Mollie's contributions to the box include, yes, a unicorn, a butterfly, and herself. She's also immortalized on top of the box. In this portrait, she has rabbit ears and, naturally, a unicorn's horn.
Location: 3775 Central, in front of University of Memphis Scheidt School of Music
ERF: Lauren Rae Holtermann and Ronnie Lewis
The iconic smiling pig that once gazed out over Madison and other Piggly Wiggly locations in Memphis may be a thing of the past. But Mr. Pig lives on, thanks to the Flyer art box by the ERF design collective.
The pop-art-style box features a stencil of Mr. Pig spray-painted in bright colors. Created by Lauren Rae Holtermann (full disclosure: Holtermann works in the Flyer's art department) and Ronnie Lewis, the box is a salute to the fact that Memphis was home to the first self-service grocery.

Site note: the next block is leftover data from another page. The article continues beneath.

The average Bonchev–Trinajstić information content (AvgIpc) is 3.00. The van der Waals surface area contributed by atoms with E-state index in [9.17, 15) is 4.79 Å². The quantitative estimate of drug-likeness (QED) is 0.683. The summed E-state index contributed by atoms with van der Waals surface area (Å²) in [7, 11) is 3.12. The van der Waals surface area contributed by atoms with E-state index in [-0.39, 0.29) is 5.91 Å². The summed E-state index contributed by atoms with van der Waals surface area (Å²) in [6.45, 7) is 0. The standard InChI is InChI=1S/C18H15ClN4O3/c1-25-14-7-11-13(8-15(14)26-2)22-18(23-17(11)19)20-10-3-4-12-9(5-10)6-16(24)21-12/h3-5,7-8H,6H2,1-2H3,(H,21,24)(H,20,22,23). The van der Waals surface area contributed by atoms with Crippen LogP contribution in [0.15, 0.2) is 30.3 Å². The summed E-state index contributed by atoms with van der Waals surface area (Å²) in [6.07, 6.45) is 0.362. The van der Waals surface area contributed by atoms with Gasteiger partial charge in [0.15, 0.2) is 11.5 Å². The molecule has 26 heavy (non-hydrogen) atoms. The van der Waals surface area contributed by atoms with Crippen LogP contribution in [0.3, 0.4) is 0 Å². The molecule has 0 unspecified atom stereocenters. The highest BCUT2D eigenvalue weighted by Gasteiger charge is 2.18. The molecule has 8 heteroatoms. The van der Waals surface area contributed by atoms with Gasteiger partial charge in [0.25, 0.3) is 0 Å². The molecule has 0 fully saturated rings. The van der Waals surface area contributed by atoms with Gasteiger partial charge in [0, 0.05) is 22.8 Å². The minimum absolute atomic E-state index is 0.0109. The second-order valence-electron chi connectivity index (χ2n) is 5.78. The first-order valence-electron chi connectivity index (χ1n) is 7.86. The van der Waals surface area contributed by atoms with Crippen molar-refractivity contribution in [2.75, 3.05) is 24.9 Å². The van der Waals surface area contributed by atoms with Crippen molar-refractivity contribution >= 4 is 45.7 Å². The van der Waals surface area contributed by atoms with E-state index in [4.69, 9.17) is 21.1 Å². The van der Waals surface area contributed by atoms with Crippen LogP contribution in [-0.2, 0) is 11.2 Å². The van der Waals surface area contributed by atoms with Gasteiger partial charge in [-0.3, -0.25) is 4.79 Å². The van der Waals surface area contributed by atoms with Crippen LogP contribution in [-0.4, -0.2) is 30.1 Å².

"My dad said, 'Why would you do that? There are no more Piggy Wigglys,' and I said, 'Exactly!'" I miss seeing that pig everywhere," Holtermann says.
Holtermann and Lewis collaborate with a couple of other artists in ERF to create album art and posters for metal shows at the Hi-Tone and Minglewood Hall. Holtermann painted a Flyer box last year as well.
Location: Union at Cooper
Gino Barzizza's wife signed him up for a Flyer box without telling him. But the graphic designer wasn't fazed. He even scrawled a love message for his wife on the inside of the box. Barzizza printed a sci-fi scene onto vinyl using an ink jet printer. "It's about shared visions and how, with the internet and computers nowadays, something that was once metaphysical and magical is now technological," Barzizza says. "You can witness all the stuff that everybody else in the world is witnessing, and the only thing you have in front of you is a computer."